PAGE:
How far the economy will ultimately fall depends on how well consumers and businesses stand up under continued credit pressures and other financial strains, but already the slowdown seems destined to be ranked as the worst in more than a half century.
“The U.S. economy remains under considerable stress,” said Ben Bernanke, Federal Reserve chairman, in a speech to the Greater Austin Chamber of Commerce in Texas on Monday. “Economic activity was weakening even before the intensification of the financial crisis this fall. The sharp falloff in consumer spending during the summer was particularly striking.”
Personal consumption fell at an annual rate of 3.7 percent in the third quarter, he said. According to retailers across the price spectrum, spending began to fall even more dramatically as the banking system floundered.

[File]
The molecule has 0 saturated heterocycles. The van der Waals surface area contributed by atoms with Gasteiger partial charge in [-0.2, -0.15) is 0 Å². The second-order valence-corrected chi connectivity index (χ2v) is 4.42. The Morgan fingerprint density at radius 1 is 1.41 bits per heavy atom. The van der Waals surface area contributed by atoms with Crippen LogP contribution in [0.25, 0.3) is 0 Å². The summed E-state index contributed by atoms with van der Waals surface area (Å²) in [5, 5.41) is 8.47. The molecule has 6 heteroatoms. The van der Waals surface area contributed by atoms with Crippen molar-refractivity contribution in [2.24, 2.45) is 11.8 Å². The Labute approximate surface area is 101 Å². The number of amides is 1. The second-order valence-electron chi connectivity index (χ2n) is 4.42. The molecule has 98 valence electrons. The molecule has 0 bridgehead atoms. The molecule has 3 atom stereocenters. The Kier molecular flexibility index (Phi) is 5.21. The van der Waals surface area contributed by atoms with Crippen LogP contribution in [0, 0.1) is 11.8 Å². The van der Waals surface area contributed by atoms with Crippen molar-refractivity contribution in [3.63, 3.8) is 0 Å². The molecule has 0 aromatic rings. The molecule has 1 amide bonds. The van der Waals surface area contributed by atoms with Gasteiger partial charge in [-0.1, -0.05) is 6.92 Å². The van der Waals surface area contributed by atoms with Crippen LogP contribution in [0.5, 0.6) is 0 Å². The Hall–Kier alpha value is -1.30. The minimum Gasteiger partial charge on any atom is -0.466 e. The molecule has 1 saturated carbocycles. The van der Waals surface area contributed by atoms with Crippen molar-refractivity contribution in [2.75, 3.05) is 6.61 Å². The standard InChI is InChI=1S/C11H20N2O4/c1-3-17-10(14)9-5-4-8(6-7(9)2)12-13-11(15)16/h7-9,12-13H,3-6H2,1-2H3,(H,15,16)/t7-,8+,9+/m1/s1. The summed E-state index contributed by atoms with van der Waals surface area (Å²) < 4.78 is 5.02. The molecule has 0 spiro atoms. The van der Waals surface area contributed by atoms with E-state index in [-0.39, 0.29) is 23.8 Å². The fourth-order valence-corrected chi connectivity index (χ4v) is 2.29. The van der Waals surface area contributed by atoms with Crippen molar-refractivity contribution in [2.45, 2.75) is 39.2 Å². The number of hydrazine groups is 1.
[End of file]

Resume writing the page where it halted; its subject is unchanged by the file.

Over the last several months, the Fed has slashed interest rates, taken direct stakes in banks and other financial institutions and put up billions of dollars to help keep money flowing through the financial system and into consumers’ wallets. So far, the results have been uneven, although the credit crunch has eased some.
“Even if the functioning of financial markets continues to improve, economic conditions will probably remain weak for a time,” Bernanke said. “In particular, household spending likely will continue to be depressed by the declines to date in household wealth, cumulating job losses, weak consumer confidence and a lack of credit availability.”
Bernanke said the government could still step in with further aid for the economy, buying up Treasury bonds or lowering interest rates further. The benchmark federal funds rate stands at 1 percent, after nine rate cuts since September 2007.
Through October this year, U.S. payrolls declined by 1.2 million, driving the unemployment rate up to 6.5 percent from 5 percent at the close of last year. The employment picture is expected to have continued to worsen last month.
“We are anticipating a very ugly November employment report,” said Joseph LaVorgna, an economist at Deutsche Bank. “We are forecasting a 425,000 decline in non-farm payrolls, which will likely push the unemployment rate up to 6.8 percent.”